Billy Eichner Clarifies Remarks On ‘Disposable’ LGBTQ Streaming Films After Backlash

The rollout for the brand new romantic comedy “Bros” hit a tough patch this week after actor and co-writer Billy Eichner drew backlash over feedback many felt had been dismissive of different LGBTQ-focused initiatives.

Due out Sept. 30, “Bros” has been broadly touted as a historic achievement in Hollywood. The film is directed by Nicholas Stoller, whose credit embody mainstream hits like “Forgetting Sarah Marshall” and “Neighbors,” and appears poised to be a breakout for Hallmark Channel heartthrob Luke Macfarlane as Eichner’s love curiosity. The principal forged is made up completely of LGBTQ actors, who play each queer and heterosexual characters.

Chatting with Selection, Eichner opened up in regards to the “rare and magical” expertise of creating “Bros,” which has drawn comparisons to rom-com classics like “When Harry Met Sally” and “Sleepless in Seattle” ― albeit with a same-sex couple as its point of interest.

“Hollywood took a century to make this film,” he advised the publication in an interview revealed Wednesday. “That’s not my fault — that’s Hollywood’s fault for taking this fucking long.”

“And this is not an indie movie,” he continued. “This is not some streaming thing which feels disposable, or which is like one of a million Netflix shows. I needed to appreciate that ‘This is a historic moment, and somehow, you’re at the center of it. You helped create it.’”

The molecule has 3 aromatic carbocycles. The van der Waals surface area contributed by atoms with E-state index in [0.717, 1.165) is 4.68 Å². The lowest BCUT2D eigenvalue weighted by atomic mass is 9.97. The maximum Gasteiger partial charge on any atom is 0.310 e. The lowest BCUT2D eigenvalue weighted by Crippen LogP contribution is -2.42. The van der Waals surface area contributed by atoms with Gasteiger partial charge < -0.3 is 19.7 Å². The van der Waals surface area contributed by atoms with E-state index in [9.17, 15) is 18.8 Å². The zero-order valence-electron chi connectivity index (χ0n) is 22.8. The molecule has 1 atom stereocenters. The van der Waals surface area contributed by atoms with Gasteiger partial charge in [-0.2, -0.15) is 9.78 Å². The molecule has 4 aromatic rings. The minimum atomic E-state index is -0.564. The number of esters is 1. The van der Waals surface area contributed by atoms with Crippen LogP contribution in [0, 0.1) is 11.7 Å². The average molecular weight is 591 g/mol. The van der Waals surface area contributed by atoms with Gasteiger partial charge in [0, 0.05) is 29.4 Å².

Eichner’s remarks obtained a blistering response on social media from a variety of LGBTQ media personalities. Some perceived the feedback as a dig at Hulu’s “Fire Island,” a queer romantic comedy starring Joel Kim Booster and Bowen Yang that was launched in June.

(Yang, coincidentally, has a small position in “Bros.”)

“I would love to root for this movie, but they are not making it easy,” Gawker’s Olivia Craighead wrote. “Is it good? Who cares! It’s important that you see it, or else queer cinema will be left to wither and die on streaming services or, heaven forbid, be produced by smaller companies and go on to win Best Picture at the Oscars.”

Others pointed out that Eichner had appeared to additionally neglect about 2020’s “Happiest Season,” which starred Kristen Stewart and Mackenzie Davis, and had been supposed for a theatrical launch earlier than producers determined to unveil it on Hulu because of the COVID-19 pandemic.

By Wednesday evening, Eichner had clarified his feedback, noting on Twitter that he hadn’t supposed to downplay “the quality or monumental impact” of streaming content material, however merely to emphasise “the way that, historically, LGBTQ+ content has often been considered niche and disregarded by Hollywood.”

Earlier than it hits screens nationwide, “Bros” will make its world premiere on the 2022 Toronto Worldwide Movie Pageant later this month.